The situation is far worse in the US, where religious conservatives regrouped with dramatic success during the 1970s and 1980s, establishing well-financed networks, think tanks, and even their own so-called universities. Slick attempts are made to undermine public trust in science where it contradicts the literal Genesis narrative; a rampant dominionist movement wants to establish an American theocracy; the recent Bush administration took the country some considerable way down that path; and the election of a relatively liberal president has produced hysteria on the religious right (polling shows that many American conservatives now believe that Barack Obama is the Antichrist). American religiosity is real, and there is nothing subtle or liberal-minded about its most popular forms.

Meanwhile, we are confronted every day by the horrors of political Islam, with its ambitions to extend sharia law universally and its ugly violations of human rights wherever it actually has power. Many critics of religion were radicalised by the traumatic events of 9/11 when thousands of people were murdered by terrorists. Islam doubtless has moderate and even liberal manifestations, but prominent, politicised forms of Islam take a hard line against secularism, modernity, and all forms of liberal thought.

In a different world, we might be content to argue that the church (and the mosque, and all the other religious architecture that sprouts across the landscape) should be separate from the state, and that discussions about public policy should rely on secular principles such as the Millian harm principle. More radical attacks on religion’s truth-claims and moral authority would be less urgent if the various sects agreed, without equivocation, to a wall of separation between themselves and the state. Unfortunately, however, they often have good reasons (by their own lights) to oppose such strict secularism. Many religious sects, including many mainstream Christian denominations, do not distinguish sharply between guidance on individual salvation and the exercise of political power. They may be sceptical about the independence of secular goals from religious ones, or about the distinction between personal goals and those of the state. Some groups do not accept the reality of continuing social pluralism. Instead, they look to a time when their (allegedly) righteous views will prevail.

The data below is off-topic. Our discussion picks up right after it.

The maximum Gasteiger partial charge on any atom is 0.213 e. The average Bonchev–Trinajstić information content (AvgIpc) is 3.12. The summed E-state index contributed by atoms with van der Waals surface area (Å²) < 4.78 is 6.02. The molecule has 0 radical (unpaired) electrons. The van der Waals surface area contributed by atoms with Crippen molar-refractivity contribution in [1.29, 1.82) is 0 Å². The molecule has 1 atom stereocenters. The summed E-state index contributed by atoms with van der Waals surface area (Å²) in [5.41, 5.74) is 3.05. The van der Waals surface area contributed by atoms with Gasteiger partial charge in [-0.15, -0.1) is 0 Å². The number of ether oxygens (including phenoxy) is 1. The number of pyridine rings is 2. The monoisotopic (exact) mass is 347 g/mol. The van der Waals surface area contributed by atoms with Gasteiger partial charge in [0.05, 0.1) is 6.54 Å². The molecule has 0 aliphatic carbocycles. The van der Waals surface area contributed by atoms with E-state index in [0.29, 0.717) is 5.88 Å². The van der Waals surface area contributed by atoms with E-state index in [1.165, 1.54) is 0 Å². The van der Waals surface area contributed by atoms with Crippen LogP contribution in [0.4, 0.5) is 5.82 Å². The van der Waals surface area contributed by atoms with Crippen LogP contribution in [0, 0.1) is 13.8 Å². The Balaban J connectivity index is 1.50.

When religion claims authority in the political sphere, it is unsurprising – and totally justifiable – that atheists and sceptics question the source of this authority. If religious organisations or their leaders claim to speak on behalf of a god, it is fair to ask whether the god concerned really makes the claims that are communicated on its behalf. Does this god even exist? Where is the evidence? And even if this being does exist, why, exactly, should its wishes be translated into socially-accepted moral norms, let alone into laws enforced by the state’s coercive power? When these questions are asked publicly, even with a degree of aggression, that’s an entirely healthy thing.

Atheists and sceptics should, no doubt, defend secularism. But if we are realistic, we will understand that the idea of secularism has little traction in societies where the authority of religion is considered legitimate and taken for granted. For many religious groups, moreover, secularism is not an attractive ideal. Advocating secularism and directly challenging the authority of religion should not be viewed as two alternative strategies for atheists and sceptics who wish to resist the political influence of religion. Rather, these strategies are mutually supportive and ought to be pursued in tandem. That is the lesson that we need to learn.

In short, there is plenty of reason to challenge religions and contest their doctrinal claims, not just as an academic exercise, but as a matter of real urgency. Atheists and sceptics should deny the authority of religious organisations and leaders to pronounce on matters of ultimate truth and correct morality. This will require persistent, cool argument, but also moments of outright denunciation or even unashamed mockery of religion’s most absurd actions and truth-claims.

We should never flinch from expressing the view that no religion has any rational warrant – that these Emperors really have no clothes – and that many churches and sects promote cruelty, misery, ignorance, and human rights abuses. Yes, there are liberal forms of religion, but whatever good will we might feel towards them should not make us hesitate to speak uncomfortable truths. In particular, we ought to insist that religious leaders are not our moral leaders, despite their affectations.